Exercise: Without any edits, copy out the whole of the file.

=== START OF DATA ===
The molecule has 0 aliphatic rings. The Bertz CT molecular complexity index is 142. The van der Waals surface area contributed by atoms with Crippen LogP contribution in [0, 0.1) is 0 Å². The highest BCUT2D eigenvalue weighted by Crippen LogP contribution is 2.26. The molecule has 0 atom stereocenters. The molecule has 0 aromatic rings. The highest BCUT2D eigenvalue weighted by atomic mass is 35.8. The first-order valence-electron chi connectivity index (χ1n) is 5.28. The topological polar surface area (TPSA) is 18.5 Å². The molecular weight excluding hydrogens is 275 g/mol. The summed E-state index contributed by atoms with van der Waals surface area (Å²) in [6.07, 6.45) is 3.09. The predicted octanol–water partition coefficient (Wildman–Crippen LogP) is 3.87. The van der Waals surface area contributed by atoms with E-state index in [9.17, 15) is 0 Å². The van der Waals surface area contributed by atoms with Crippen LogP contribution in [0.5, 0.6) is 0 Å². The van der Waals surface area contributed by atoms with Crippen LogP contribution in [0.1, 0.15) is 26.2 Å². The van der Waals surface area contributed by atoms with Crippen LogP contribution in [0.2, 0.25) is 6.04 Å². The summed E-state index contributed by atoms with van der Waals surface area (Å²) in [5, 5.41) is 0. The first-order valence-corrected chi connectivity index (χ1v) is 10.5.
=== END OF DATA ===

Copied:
The molecule has 0 aliphatic rings. The Bertz CT molecular complexity index is 142. The van der Waals surface area contributed by atoms with Crippen LogP contribution in [0, 0.1) is 0 Å². The highest BCUT2D eigenvalue weighted by Crippen LogP contribution is 2.26. The molecule has 0 atom stereocenters. The molecule has 0 aromatic rings. The highest BCUT2D eigenvalue weighted by atomic mass is 35.8. The first-order valence-electron chi connectivity index (χ1n) is 5.28. The topological polar surface area (TPSA) is 18.5 Å². The molecular weight excluding hydrogens is 275 g/mol. The summed E-state index contributed by atoms with van der Waals surface area (Å²) in [6.07, 6.45) is 3.09. The predicted octanol–water partition coefficient (Wildman–Crippen LogP) is 3.87. The van der Waals surface area contributed by atoms with E-state index in [9.17, 15) is 0 Å². The van der Waals surface area contributed by atoms with Crippen LogP contribution in [0.5, 0.6) is 0 Å². The van der Waals surface area contributed by atoms with Crippen LogP contribution in [0.1, 0.15) is 26.2 Å². The van der Waals surface area contributed by atoms with Crippen LogP contribution in [0.2, 0.25) is 6.04 Å². The summed E-state index contributed by atoms with van der Waals surface area (Å²) in [5, 5.41) is 0. The first-order valence-corrected chi connectivity index (χ1v) is 10.5.